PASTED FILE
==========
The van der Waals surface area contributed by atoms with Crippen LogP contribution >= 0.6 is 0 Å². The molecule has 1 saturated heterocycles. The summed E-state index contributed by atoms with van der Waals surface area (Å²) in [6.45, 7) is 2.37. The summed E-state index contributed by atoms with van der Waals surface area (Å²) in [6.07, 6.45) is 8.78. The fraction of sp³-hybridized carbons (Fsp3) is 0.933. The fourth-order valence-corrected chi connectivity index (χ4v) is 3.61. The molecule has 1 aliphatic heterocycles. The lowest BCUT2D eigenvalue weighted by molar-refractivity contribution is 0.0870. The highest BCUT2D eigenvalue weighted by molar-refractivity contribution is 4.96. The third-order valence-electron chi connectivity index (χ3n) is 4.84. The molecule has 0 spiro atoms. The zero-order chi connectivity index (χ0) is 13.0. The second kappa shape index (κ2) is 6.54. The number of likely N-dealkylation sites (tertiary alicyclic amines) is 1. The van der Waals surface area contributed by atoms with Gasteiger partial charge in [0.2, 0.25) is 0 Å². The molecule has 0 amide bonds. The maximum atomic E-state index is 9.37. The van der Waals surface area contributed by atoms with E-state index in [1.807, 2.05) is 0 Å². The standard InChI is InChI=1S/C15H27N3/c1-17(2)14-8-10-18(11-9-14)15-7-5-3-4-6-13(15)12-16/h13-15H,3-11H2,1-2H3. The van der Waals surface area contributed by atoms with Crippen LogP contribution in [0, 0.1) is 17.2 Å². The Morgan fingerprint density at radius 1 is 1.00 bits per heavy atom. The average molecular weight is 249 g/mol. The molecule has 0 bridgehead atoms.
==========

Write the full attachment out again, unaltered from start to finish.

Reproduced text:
The van der Waals surface area contributed by atoms with Crippen LogP contribution >= 0.6 is 0 Å². The molecule has 1 saturated heterocycles. The summed E-state index contributed by atoms with van der Waals surface area (Å²) in [6.45, 7) is 2.37. The summed E-state index contributed by atoms with van der Waals surface area (Å²) in [6.07, 6.45) is 8.78. The fraction of sp³-hybridized carbons (Fsp3) is 0.933. The fourth-order valence-corrected chi connectivity index (χ4v) is 3.61. The molecule has 1 aliphatic heterocycles. The lowest BCUT2D eigenvalue weighted by molar-refractivity contribution is 0.0870. The highest BCUT2D eigenvalue weighted by molar-refractivity contribution is 4.96. The third-order valence-electron chi connectivity index (χ3n) is 4.84. The molecule has 0 spiro atoms. The zero-order chi connectivity index (χ0) is 13.0. The second kappa shape index (κ2) is 6.54. The number of likely N-dealkylation sites (tertiary alicyclic amines) is 1. The van der Waals surface area contributed by atoms with Gasteiger partial charge in [0.2, 0.25) is 0 Å². The molecule has 0 amide bonds. The maximum atomic E-state index is 9.37. The van der Waals surface area contributed by atoms with E-state index in [1.807, 2.05) is 0 Å². The standard InChI is InChI=1S/C15H27N3/c1-17(2)14-8-10-18(11-9-14)15-7-5-3-4-6-13(15)12-16/h13-15H,3-11H2,1-2H3. The van der Waals surface area contributed by atoms with Crippen LogP contribution in [0, 0.1) is 17.2 Å². The Morgan fingerprint density at radius 1 is 1.00 bits per heavy atom. The average molecular weight is 249 g/mol. The molecule has 0 bridgehead atoms.